Book Quote:

“We both got committed to this enormous delusion, because that’s what it is, an enormous, obscene delusion-this idea that people have to resign from real life and ‘settle down’ when they have families. It’s the great sentimental lie of the suburbs.”

Book Review:

Review by Danielle Bullen (NOV 30, 2009)

Two young people caught in a mundane existence are at the heart of Revolutionary Road by Richard Yates. April and Frank Wheeler, formerly lively Greenwich Village singles, have become an ordinary suburban Connecticut married couple. The book is just as poignant now as it was when it was first published in 1961. Named one of Time’s top one hundred novels of the 20th century, it was re-released in time for the December 2008 movie version.

The story takes places in 1955. The Wheelers, just shy of their 30th birthdays, live with their two children in a subdivision called Revolutionary Hill Estates, one of the prototypical communities that sprung up across American after World War II. When we first meet them, April is performing in a rather poor community theater play. It’s the sparking point for the first fight between the two, as April accuses Frank of not praising her acting. The tension between the characters is palpable and Yates early on establishes his skill at peeling away their layers to reveal the rotten cores. Throughout the book, reading about Frank and April is like watching a car crash. You cringe but can’t look away from the destruction.

The novel succeeds as an indictment of American malaise. No more is this more evident than through Frank’s attitude towards his job at Knox Business Machines. It is never made clear to the reader exactly what he does. He prides himself on how little work he can do, remarking, “The great advantage of a place like Knox is that you can sort of turn your mind off every morning.”  As Frank wastes away in his cubicle, it becomes a game to him, testing the limits. April, wanting to rescue herself from the life of a housewife, hatches a plan to move the family to France. She’ll work to support them while Frank figures out what he really wants to do with his life. Frank, looking for an escape from his doldrums, readily agrees.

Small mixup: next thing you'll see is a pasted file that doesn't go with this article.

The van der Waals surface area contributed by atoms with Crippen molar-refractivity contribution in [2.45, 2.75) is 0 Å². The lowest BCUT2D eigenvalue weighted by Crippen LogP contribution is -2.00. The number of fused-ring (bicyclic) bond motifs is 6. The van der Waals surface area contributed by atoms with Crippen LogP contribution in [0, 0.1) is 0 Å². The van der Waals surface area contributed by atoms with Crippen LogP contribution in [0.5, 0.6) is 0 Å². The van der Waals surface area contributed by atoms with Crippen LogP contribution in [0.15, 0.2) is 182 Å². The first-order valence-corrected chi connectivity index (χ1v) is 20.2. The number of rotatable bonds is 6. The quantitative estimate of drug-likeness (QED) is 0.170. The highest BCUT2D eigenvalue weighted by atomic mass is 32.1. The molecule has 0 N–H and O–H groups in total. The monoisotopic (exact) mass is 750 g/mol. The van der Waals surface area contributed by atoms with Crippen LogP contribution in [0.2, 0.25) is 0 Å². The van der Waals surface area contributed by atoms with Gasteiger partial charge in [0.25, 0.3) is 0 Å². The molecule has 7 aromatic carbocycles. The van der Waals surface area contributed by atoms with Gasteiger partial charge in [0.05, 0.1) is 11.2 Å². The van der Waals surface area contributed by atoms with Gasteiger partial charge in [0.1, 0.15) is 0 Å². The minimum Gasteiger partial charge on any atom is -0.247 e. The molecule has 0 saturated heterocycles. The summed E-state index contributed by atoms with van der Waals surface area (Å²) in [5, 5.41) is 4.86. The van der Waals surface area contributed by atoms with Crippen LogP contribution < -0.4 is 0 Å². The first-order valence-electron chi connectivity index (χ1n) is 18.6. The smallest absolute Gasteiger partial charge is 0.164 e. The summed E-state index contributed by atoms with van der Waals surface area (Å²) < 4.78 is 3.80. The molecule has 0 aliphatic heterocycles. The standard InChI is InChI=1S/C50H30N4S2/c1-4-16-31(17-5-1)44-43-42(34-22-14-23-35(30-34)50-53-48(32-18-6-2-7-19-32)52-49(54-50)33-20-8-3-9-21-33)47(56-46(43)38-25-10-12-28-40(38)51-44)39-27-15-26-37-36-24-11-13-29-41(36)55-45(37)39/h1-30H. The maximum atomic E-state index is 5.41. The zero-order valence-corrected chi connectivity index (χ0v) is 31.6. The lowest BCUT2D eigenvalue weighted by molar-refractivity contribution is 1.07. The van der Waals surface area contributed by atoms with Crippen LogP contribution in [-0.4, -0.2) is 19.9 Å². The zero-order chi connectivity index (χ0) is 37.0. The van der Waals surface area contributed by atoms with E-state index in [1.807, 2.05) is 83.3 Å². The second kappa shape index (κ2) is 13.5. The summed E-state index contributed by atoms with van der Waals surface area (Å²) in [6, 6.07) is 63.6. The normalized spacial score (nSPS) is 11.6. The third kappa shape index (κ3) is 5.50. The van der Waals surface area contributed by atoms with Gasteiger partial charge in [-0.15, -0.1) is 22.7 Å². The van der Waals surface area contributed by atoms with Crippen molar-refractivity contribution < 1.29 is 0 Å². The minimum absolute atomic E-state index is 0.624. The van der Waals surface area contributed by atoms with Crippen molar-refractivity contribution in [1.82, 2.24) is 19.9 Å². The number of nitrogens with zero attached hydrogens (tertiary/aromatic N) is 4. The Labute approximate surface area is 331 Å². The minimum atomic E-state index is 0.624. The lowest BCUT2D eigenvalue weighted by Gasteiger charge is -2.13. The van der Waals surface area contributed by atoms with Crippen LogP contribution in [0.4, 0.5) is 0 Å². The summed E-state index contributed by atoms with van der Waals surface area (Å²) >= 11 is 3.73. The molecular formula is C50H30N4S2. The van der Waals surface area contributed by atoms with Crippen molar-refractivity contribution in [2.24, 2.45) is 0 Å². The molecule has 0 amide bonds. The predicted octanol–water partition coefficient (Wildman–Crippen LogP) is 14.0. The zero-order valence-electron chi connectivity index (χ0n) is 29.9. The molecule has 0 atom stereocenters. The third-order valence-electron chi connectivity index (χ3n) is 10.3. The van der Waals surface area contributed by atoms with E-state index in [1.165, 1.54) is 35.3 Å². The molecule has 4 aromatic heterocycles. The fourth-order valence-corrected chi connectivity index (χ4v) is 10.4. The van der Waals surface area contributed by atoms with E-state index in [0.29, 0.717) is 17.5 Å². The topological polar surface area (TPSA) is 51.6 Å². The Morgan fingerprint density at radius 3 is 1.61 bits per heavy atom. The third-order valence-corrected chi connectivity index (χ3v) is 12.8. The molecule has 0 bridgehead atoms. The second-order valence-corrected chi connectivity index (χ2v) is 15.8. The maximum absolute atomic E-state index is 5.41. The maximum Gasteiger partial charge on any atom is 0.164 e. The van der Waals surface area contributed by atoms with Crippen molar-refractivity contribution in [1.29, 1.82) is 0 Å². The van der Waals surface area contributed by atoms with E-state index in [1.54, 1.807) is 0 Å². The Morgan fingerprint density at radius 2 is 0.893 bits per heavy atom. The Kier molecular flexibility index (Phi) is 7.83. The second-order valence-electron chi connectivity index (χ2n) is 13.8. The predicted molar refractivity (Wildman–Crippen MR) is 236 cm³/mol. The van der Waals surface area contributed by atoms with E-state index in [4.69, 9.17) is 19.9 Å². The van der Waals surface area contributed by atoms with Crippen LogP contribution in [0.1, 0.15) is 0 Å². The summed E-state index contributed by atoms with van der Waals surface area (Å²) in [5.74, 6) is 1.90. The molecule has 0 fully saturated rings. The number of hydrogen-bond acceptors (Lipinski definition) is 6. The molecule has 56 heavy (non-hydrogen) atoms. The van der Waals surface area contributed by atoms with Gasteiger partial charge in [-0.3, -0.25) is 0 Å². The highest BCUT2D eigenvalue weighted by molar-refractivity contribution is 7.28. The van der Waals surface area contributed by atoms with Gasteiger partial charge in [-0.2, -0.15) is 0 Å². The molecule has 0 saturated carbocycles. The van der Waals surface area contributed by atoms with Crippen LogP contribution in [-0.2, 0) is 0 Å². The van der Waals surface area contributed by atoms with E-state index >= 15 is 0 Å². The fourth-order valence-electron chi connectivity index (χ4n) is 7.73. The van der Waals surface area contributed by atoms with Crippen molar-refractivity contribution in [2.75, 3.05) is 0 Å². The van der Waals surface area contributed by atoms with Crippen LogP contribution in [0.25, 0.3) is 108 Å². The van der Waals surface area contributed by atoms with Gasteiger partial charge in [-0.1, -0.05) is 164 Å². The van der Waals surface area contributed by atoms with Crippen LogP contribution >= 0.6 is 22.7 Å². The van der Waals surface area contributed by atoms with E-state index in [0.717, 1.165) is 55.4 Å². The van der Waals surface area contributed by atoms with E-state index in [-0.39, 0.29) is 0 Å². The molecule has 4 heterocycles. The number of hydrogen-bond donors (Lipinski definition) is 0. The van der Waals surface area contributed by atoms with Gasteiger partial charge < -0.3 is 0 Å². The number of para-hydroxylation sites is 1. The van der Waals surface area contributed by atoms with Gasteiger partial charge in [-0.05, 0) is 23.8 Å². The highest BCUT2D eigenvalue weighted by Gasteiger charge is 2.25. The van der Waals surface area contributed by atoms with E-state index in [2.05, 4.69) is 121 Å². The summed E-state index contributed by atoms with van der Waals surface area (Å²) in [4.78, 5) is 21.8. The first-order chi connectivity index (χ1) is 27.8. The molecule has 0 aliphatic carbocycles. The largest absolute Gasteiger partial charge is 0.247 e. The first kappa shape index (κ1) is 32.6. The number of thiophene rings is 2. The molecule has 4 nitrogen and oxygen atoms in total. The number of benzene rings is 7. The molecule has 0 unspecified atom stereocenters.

The Wheelers are not the only couple in the novel. Shep and Milly Campbell are the subject of Frank and April’s distaste. They’re convinced that they are better than the Campbells, but the four have been dealt the same lot in life. The Campbell’s, though, cheerfully accept their jobs and organized days and white picket fence, exactly what the Wheelers are fleeing. Another, older couple, the Givings, first figure in when Helen sells the Wheeler their house. Unlike April, Milly works outside the home, creating a sense of purpose for herself instead of waiting for someone or something to fulfill her. But the Givings really make an impact through their son John, who is in a psychiatric hospital. He is allowed day trips and on several of his excursions, he and his parents have dinner at the Wheelers. John says aloud what readers had been thinking, that Frank and April are only playing house, not living a real life.

Reality interjects when Frank is ironically offered a better positon at work. The promotion comes at the right time as April is pregnant. Frank suggests they postpone Paris for a few years while April is convinced everything is ruined. The pregnancy leads to another of the Wheelers raw emotional smackdowns. April wants to induce a miscarriage, defying Frank, “Do you think you can stop me?”  Frank talks her out of the idea, accepts his new job, and the two establish a truce. The peace is short-lived as April admits that she had fooled herself into wanting the husband and the house and the kids because it was expected of her. Her deluded desire to escape her situation leads to the novel’s sad but ultimately predictable ending.

Yates’ characters see themselves as “victims of the world’s indifference”  but is it society or themselves that cause the most disappointment? Revolutionary Road holds a mirror up to suburban clichés and then smashes the glass. Are we responsible for our happiness or is it determined by chance? The novel leaves the reader with the foreboding sense that their lives are no different than the Wheelers.


AMAZON READER RATING: stars-4-0from 268 readers
PUBLISHER: Vintage; Reissue edition (December 30, 2008)
REVIEWER: Danielle Bullen

Wikipedia page on Richard Yates

EXTRAS: Excerpt
MORE ON MOSTLYFICTION: Others that you may like:

Disturbances in the Field by Lynn Sharon Schwartz

Perfect Life by Jessica Shattuck

Little Children by Tom Perotta



Movies from books:

November 30, 2009 · Judi Clark · No Comments
Tags: , ,  · Posted in: 2009 Favorites, Classic, Contemporary, Debut Novel, NE & New York

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